The data on HE4 as a prognosticator in both ovarian and endometrial cancer constitute, at most, an interesting observation, but most likely they are simply a reflection of total tumor burden. There are certainly not enough data to justify making major treatment decisions in ovarian or endometrial cancer on the basis of absolute marker levels. Proteomics and genomics seem more likely to make a difference in this area.

Financial Disclosure:The author has no significant financial interest or other relationship with the manufacturers of any products or providers of any service mentioned in this article.

References:

REFERENCES

1. Bast RC, Klug TL, St John E, et al. A radioimmunoassay using a monoclonal antibody to monitor the course of epithelial ovarian cancer. N Engl J Med. 1983;309:883-7.

2. Baldwin LM, Trivers KF, Matthews B, et al. Vignette-based study of ovarian cancer screening: do U.S. physicians report adhering to evidence-based recommendations. Ann Int Med. 2012;156:182-94.

3. National Comprehensive Cancer Network (NCCN) guidelines version 1.2013. Available from: http://www.nccn.org/professionals/physician_gls/pdf/ovarian.pdfMS-5. Accessed May 27, 2013.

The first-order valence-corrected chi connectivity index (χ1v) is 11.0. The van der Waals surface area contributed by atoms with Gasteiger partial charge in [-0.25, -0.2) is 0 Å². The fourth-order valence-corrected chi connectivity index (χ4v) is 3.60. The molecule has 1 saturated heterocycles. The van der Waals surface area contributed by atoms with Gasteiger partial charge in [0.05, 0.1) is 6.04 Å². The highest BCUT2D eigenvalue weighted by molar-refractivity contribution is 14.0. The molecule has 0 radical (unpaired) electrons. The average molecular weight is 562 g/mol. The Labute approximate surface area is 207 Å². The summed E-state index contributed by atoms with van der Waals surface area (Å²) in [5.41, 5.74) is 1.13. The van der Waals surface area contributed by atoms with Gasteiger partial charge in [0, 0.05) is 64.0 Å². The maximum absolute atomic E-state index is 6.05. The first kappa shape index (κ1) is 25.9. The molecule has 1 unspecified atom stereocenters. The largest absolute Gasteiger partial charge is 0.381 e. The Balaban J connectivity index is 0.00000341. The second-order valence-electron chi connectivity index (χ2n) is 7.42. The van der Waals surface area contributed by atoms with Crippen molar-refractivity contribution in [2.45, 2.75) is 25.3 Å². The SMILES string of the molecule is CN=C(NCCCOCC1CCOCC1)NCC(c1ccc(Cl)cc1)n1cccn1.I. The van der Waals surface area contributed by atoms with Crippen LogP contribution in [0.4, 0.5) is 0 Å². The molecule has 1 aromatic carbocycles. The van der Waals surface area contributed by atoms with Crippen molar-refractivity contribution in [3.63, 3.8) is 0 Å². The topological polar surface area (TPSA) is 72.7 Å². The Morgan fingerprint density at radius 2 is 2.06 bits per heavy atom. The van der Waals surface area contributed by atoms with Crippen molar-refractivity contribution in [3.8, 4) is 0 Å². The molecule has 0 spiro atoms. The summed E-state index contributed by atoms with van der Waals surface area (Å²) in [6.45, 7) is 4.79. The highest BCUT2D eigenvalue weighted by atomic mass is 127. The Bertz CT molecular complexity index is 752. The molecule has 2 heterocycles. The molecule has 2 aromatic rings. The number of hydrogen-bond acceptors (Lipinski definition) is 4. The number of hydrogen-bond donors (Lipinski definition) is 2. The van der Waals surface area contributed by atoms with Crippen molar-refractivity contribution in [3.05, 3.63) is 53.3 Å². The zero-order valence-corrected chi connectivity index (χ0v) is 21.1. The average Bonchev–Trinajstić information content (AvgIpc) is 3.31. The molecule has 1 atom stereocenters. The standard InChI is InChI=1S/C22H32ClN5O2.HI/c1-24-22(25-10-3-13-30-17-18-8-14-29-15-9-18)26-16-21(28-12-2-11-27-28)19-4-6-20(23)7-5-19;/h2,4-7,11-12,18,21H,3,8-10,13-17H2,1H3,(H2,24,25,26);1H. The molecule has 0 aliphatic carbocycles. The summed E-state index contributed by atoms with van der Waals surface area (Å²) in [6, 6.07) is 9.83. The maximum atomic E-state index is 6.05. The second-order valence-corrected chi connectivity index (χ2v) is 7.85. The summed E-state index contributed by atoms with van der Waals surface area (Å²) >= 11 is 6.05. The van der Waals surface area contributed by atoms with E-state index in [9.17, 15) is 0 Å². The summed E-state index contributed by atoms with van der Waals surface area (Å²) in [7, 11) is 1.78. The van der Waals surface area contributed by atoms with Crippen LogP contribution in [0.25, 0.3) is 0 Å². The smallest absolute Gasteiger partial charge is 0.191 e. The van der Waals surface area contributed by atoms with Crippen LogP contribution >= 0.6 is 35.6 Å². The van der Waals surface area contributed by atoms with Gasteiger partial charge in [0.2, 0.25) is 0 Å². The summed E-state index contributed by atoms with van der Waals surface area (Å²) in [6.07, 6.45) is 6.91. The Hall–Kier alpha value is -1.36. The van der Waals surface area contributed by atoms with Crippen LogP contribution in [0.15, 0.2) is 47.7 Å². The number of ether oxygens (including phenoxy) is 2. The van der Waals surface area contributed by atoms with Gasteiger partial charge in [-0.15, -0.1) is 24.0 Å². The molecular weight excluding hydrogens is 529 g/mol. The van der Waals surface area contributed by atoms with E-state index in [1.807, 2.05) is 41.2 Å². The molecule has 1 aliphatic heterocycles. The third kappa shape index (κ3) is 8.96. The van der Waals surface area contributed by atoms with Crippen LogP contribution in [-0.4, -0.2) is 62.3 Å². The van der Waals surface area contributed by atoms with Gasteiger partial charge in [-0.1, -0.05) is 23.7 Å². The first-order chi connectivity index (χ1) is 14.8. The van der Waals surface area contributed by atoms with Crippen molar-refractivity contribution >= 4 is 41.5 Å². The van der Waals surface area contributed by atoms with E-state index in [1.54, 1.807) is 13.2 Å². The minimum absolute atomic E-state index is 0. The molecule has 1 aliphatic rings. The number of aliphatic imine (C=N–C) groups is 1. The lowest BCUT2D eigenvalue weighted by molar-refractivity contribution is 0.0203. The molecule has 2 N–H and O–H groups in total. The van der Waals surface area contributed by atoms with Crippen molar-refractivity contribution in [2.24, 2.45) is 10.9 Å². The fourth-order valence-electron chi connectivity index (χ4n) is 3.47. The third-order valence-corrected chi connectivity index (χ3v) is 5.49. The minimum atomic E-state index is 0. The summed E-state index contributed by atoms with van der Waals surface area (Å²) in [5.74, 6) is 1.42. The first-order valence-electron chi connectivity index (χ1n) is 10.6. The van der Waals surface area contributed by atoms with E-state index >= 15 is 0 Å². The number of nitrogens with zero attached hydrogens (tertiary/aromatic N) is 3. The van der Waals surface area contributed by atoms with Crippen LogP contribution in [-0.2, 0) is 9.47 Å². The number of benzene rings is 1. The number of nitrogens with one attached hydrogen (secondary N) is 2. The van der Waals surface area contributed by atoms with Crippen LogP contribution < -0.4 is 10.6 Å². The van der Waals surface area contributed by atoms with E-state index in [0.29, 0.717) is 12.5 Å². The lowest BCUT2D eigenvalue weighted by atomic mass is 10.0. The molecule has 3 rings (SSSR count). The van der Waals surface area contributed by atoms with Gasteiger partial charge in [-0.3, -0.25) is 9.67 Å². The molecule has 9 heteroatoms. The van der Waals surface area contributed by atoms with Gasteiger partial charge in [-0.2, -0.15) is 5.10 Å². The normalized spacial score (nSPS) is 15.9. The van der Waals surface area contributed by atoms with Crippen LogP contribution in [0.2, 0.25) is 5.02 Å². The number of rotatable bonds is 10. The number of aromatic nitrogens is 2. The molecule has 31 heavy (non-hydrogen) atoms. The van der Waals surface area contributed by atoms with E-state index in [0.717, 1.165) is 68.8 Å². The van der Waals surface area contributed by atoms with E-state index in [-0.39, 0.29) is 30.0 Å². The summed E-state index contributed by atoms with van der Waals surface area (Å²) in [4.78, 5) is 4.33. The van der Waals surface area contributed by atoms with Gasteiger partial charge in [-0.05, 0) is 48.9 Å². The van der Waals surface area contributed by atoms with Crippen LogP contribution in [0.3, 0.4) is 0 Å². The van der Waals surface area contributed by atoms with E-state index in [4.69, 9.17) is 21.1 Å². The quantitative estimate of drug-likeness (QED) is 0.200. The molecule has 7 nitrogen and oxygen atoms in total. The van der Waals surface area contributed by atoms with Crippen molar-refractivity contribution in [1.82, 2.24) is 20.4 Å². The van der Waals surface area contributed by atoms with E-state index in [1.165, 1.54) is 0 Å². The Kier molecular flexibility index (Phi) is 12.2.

4. Rustin GJ, Nelstrop AE, McClean F, et al. Defining response of ovarian carcinoma to initial chemotherapy according to serum CA 125. J Clin Oncol. 1996;14:1545-51.

5. Rustin GJ, Nelstrop AE, Tuxen MK, et al. Defining progression of ovarian carcinoma during follow-up according to CA 125: a North Thames Ovary Group study. Ann Oncol. 1996;7:361-4.

6. Rustin GJ, Quinn M, Thigpen T, et al. New guidelines to evaluate the response to treatment in solid tumors (ovarian cancer). J Natl Cancer Inst. 2004;96:487-8.

7. Rustin GJ, van der Burg ME, Griffin CI, et al. Early versus delayed treatment of relapsed ovarian cancer (MRC OV5/EORTC 55955):a randomised trial. Lancet. 2010;376:1155-63.